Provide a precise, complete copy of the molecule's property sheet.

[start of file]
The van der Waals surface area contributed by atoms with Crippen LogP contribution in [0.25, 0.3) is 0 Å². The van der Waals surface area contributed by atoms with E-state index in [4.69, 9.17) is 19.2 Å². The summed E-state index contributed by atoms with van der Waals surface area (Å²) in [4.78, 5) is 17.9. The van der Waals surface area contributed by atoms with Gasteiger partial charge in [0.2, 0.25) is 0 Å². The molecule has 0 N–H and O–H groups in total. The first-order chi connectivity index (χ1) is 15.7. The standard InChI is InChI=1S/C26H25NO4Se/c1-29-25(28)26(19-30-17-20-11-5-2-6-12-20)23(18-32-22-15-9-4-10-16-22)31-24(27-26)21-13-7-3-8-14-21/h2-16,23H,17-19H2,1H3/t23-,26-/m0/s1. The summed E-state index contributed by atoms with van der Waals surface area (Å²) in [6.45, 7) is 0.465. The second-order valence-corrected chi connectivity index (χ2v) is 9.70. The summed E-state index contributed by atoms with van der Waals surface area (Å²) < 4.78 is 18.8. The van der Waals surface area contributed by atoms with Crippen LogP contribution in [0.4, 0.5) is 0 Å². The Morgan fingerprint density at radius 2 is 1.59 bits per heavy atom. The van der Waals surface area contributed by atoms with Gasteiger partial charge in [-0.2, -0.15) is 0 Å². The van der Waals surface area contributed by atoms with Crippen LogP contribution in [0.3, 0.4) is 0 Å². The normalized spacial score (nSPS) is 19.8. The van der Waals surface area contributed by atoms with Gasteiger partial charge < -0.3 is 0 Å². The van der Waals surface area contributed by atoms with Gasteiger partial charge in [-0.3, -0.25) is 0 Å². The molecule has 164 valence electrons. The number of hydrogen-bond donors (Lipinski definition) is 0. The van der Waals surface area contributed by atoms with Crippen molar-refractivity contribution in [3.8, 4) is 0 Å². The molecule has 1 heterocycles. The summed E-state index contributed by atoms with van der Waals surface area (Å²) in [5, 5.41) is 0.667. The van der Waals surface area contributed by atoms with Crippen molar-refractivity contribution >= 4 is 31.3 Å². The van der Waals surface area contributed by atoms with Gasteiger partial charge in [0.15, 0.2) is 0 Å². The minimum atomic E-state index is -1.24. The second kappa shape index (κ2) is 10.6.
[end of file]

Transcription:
The van der Waals surface area contributed by atoms with Crippen LogP contribution in [0.25, 0.3) is 0 Å². The van der Waals surface area contributed by atoms with E-state index in [4.69, 9.17) is 19.2 Å². The summed E-state index contributed by atoms with van der Waals surface area (Å²) in [4.78, 5) is 17.9. The van der Waals surface area contributed by atoms with Gasteiger partial charge in [0.2, 0.25) is 0 Å². The molecule has 0 N–H and O–H groups in total. The first-order chi connectivity index (χ1) is 15.7. The standard InChI is InChI=1S/C26H25NO4Se/c1-29-25(28)26(19-30-17-20-11-5-2-6-12-20)23(18-32-22-15-9-4-10-16-22)31-24(27-26)21-13-7-3-8-14-21/h2-16,23H,17-19H2,1H3/t23-,26-/m0/s1. The summed E-state index contributed by atoms with van der Waals surface area (Å²) in [6.45, 7) is 0.465. The second-order valence-corrected chi connectivity index (χ2v) is 9.70. The summed E-state index contributed by atoms with van der Waals surface area (Å²) < 4.78 is 18.8. The van der Waals surface area contributed by atoms with Crippen LogP contribution in [0.4, 0.5) is 0 Å². The Morgan fingerprint density at radius 2 is 1.59 bits per heavy atom. The van der Waals surface area contributed by atoms with Gasteiger partial charge in [-0.2, -0.15) is 0 Å². The van der Waals surface area contributed by atoms with Crippen LogP contribution in [0.3, 0.4) is 0 Å². The normalized spacial score (nSPS) is 19.8. The van der Waals surface area contributed by atoms with Gasteiger partial charge < -0.3 is 0 Å². The van der Waals surface area contributed by atoms with Gasteiger partial charge in [-0.3, -0.25) is 0 Å². The molecule has 164 valence electrons. The number of hydrogen-bond donors (Lipinski definition) is 0. The van der Waals surface area contributed by atoms with Crippen molar-refractivity contribution in [3.8, 4) is 0 Å². The molecule has 1 heterocycles. The summed E-state index contributed by atoms with van der Waals surface area (Å²) in [5, 5.41) is 0.667. The van der Waals surface area contributed by atoms with Crippen molar-refractivity contribution >= 4 is 31.3 Å². The van der Waals surface area contributed by atoms with Gasteiger partial charge in [0.15, 0.2) is 0 Å². The minimum atomic E-state index is -1.24. The second kappa shape index (κ2) is 10.6.